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NordFenris
01-04-2003, 04:25 PM
I'm trying to speed up our shadow volume code, and as such, we need to find the mesh silhuette (sp?). We were thinking of taking the culled-neighbour approach (any edge having one culled and one unculled triangle is considered part of the silhuette)

So, we set out to build an adjacency graph, to see which polygons neighbour which. I tried the brute force approach, by looking at each polygon, and then sifting through the poly buffer, and see which polygons share more than two vertices with that polygon. After that, there'll be some sorting, but already here I've stumbled upon a problem. When trying to build the graph for a 2000 poly model, I quickly end up in 36.000.000 vertices that have to be checked (n^2 * v^2, where n is numOfPolys, and v is numOfVertices).

Is there a better way to build a graph like this, or is this headbangingagainstthewalluntileithergivesin method the only known way?

Of course, I need to ask - is this how the shadow silhouette is usually calculated? Or have I made a huge mistake?

Thanks for any input!

dorbie
01-04-2003, 06:55 PM
I think so, but it depends on the model to a degree (hints can be built in).

If you're familiar with the marching cubes algorithm, it marches along the isosurface of a volume by testing values against a threshold and avoiding voxels in the boondocks but it relies on an initial hit and simple topology.

I think you could take a similar approach with a silhouette of a model. Once you find an edge where each adjacent facet has reversed sign dot products with the light vector then you could march along connected facets until you complete the loop.

In addition any holes would have to be marked as hot and you'd search for additional silhouettes (this is what I meant by hintsabove).

I don't think you can make it cache coherent for all orientations (or even most), but at least you're not touching everything.

jwatte
01-04-2003, 07:06 PM
Assuming you have unified verts (no two verts with different index have the same position), this is linear in time and requires vert-squared of virtual storage (of which only linear will actually be touched, so it can be optimized using various sparse storage mechanisms).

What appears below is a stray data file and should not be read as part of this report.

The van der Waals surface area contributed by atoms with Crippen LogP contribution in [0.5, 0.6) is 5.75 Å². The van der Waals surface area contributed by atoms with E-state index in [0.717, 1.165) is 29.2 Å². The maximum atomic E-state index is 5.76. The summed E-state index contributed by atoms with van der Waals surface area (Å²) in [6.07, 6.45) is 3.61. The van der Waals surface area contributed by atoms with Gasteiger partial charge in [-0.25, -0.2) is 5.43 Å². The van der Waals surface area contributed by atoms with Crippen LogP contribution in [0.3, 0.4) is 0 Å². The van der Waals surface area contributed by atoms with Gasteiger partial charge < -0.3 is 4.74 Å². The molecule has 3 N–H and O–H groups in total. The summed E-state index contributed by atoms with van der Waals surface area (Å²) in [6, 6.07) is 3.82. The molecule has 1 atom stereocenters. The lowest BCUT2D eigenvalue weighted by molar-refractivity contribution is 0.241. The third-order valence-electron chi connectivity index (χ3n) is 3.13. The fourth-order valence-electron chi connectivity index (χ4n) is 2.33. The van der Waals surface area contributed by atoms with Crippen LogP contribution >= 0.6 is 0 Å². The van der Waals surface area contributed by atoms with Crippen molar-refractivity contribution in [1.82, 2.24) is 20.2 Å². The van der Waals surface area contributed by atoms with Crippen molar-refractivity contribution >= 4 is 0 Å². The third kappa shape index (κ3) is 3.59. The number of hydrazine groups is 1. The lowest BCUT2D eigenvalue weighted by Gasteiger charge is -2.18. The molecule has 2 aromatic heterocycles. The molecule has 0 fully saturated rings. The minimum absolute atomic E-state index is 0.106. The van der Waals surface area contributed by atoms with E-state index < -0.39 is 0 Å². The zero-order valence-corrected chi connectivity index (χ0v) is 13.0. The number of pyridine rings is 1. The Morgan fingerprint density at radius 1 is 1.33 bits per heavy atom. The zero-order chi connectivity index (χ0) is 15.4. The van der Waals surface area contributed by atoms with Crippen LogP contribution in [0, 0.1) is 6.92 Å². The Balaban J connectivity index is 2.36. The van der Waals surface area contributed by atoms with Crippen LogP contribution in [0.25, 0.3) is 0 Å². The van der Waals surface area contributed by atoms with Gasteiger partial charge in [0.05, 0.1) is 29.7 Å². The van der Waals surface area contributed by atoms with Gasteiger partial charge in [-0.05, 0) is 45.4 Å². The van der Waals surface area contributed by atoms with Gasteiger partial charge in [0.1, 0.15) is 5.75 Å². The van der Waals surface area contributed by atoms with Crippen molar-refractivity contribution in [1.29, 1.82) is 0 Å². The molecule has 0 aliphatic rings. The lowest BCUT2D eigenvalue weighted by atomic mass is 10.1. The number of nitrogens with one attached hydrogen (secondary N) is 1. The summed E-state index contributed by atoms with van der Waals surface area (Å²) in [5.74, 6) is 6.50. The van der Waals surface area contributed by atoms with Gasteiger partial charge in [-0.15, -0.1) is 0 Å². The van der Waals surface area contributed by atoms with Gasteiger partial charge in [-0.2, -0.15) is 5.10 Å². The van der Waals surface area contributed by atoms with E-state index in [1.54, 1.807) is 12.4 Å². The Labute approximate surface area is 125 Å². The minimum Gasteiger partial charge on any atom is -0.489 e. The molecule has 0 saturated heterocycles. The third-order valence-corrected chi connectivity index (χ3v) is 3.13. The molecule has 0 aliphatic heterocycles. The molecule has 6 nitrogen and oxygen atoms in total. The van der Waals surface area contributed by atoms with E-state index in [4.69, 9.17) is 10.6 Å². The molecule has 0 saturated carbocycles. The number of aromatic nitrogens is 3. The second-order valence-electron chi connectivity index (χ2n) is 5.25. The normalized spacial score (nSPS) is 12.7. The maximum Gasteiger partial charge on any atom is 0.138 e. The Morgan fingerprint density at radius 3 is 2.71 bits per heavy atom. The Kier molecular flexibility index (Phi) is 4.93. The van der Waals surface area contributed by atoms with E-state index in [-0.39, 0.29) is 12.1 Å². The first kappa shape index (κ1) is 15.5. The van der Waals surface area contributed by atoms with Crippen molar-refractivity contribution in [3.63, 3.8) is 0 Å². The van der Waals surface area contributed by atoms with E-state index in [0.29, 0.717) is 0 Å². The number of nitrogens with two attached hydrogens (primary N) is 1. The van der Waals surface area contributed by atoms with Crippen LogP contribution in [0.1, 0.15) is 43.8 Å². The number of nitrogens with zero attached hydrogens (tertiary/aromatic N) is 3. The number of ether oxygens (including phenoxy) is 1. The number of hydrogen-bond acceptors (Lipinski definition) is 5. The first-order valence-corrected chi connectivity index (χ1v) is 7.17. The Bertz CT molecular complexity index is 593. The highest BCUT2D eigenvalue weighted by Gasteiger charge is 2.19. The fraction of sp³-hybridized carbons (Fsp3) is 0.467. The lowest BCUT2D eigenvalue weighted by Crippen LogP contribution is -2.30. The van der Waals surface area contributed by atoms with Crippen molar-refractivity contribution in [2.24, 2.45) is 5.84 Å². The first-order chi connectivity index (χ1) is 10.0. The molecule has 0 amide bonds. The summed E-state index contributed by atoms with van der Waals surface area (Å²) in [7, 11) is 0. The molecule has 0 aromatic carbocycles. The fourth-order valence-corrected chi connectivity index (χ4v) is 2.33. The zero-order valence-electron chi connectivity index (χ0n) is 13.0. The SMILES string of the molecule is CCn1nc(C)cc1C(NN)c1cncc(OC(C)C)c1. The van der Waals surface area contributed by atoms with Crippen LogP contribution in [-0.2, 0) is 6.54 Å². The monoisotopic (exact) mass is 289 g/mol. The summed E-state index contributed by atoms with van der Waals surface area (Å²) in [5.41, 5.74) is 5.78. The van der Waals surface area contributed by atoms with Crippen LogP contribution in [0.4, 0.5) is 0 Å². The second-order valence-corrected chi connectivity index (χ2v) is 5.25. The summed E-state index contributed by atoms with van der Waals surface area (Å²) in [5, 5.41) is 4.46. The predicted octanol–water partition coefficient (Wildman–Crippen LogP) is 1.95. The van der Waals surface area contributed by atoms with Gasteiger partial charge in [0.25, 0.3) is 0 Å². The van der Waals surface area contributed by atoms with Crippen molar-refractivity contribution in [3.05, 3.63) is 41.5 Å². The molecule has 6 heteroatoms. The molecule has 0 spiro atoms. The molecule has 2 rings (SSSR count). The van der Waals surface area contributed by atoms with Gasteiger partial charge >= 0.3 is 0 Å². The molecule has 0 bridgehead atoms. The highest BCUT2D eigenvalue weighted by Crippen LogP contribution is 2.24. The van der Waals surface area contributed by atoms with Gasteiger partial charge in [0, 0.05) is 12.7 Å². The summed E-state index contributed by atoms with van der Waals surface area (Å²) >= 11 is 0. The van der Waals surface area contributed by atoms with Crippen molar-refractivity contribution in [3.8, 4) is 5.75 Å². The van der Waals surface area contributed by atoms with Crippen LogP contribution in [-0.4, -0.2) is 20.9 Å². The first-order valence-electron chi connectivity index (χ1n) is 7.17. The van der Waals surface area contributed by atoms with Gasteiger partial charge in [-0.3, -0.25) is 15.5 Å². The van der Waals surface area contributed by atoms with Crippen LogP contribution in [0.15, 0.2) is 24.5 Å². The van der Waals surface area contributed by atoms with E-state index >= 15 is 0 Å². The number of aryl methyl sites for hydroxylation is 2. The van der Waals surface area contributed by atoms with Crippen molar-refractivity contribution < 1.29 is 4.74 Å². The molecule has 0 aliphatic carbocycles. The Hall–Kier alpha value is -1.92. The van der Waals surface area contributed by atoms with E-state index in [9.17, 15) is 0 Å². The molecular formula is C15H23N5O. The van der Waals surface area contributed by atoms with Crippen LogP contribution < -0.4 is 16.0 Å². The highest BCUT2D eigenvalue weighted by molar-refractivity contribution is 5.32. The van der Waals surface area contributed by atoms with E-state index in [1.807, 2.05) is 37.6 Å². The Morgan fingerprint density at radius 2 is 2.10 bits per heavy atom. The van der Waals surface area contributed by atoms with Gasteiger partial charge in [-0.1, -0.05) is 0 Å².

This is assuming you have closed manifolds made out of single-sided triangles. Extend to deal with open edges as necessary (open edges == bad for stencil volumes).

Allocate and clear VertToPolyMap[V][V].

For ThisTriangle over all triangles:
For each ordered edge A->B over ThisTriangle (three edges)
assert( !VertToPolyMap[A][B] );
VertToPolyMap[A][B] = ThisTriangle
if( VertToPolyMap[B][A] ) {
Triangle[VertToPolyMap[B][A]]->addNeighbor( ThisTriangle );
Triangle[ThisTriangle]->addNeighbor( VertToPolyMap[B][A] );
}


Actually creating uniform vert positions from "split" verts (verts the way you'd pass them to GL) can be done in about O(V) as well, using hashing on the vert position value.

jwatte
01-04-2003, 07:09 PM
Clarification: By "this is linear in time," I mean the operation the original requester asked about: building the initial adjacency graph (which can be done once, as an offline thing).

tarantula
01-04-2003, 11:40 PM
Is there someway to speedup calculation for large models based on the fact that the light's position does not change abruptly? Lots of silhouette edges will be same between two consecutive frames and the rest will probably move by a triangle. But if the model is concave lots of new silhouette edges might get added in a frame. Probably that's why no one cares about this.